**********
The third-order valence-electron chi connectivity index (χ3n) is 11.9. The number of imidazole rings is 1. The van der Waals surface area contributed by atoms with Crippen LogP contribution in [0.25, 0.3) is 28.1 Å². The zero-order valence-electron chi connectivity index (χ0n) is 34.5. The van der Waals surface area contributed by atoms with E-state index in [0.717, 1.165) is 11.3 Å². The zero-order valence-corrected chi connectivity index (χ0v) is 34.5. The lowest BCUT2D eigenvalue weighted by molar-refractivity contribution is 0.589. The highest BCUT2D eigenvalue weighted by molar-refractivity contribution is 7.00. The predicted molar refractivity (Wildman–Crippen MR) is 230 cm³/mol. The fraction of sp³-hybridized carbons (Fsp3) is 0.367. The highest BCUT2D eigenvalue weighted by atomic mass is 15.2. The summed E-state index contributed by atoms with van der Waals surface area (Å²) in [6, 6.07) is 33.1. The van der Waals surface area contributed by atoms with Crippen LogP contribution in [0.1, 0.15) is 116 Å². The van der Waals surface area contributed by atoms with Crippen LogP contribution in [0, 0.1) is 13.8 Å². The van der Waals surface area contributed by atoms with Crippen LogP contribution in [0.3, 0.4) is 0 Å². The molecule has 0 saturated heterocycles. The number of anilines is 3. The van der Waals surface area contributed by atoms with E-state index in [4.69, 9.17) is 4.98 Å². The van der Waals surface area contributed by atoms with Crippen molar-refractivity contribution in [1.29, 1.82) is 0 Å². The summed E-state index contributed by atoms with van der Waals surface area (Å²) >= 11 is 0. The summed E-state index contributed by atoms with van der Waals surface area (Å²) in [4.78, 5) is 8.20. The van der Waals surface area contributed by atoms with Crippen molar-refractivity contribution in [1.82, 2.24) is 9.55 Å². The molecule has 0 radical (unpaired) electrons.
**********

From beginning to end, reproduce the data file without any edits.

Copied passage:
The third-order valence-electron chi connectivity index (χ3n) is 11.9. The number of imidazole rings is 1. The van der Waals surface area contributed by atoms with Crippen LogP contribution in [0.25, 0.3) is 28.1 Å². The zero-order valence-electron chi connectivity index (χ0n) is 34.5. The van der Waals surface area contributed by atoms with E-state index in [0.717, 1.165) is 11.3 Å². The zero-order valence-corrected chi connectivity index (χ0v) is 34.5. The lowest BCUT2D eigenvalue weighted by molar-refractivity contribution is 0.589. The highest BCUT2D eigenvalue weighted by molar-refractivity contribution is 7.00. The predicted molar refractivity (Wildman–Crippen MR) is 230 cm³/mol. The fraction of sp³-hybridized carbons (Fsp3) is 0.367. The highest BCUT2D eigenvalue weighted by atomic mass is 15.2. The summed E-state index contributed by atoms with van der Waals surface area (Å²) in [6, 6.07) is 33.1. The van der Waals surface area contributed by atoms with Crippen LogP contribution in [0.1, 0.15) is 116 Å². The van der Waals surface area contributed by atoms with Crippen LogP contribution in [0, 0.1) is 13.8 Å². The van der Waals surface area contributed by atoms with Crippen LogP contribution in [0.3, 0.4) is 0 Å². The molecule has 0 saturated heterocycles. The number of anilines is 3. The van der Waals surface area contributed by atoms with E-state index in [4.69, 9.17) is 4.98 Å². The van der Waals surface area contributed by atoms with Crippen molar-refractivity contribution in [1.29, 1.82) is 0 Å². The summed E-state index contributed by atoms with van der Waals surface area (Å²) >= 11 is 0. The summed E-state index contributed by atoms with van der Waals surface area (Å²) in [4.78, 5) is 8.20. The van der Waals surface area contributed by atoms with Crippen molar-refractivity contribution in [1.82, 2.24) is 9.55 Å². The molecule has 0 radical (unpaired) electrons.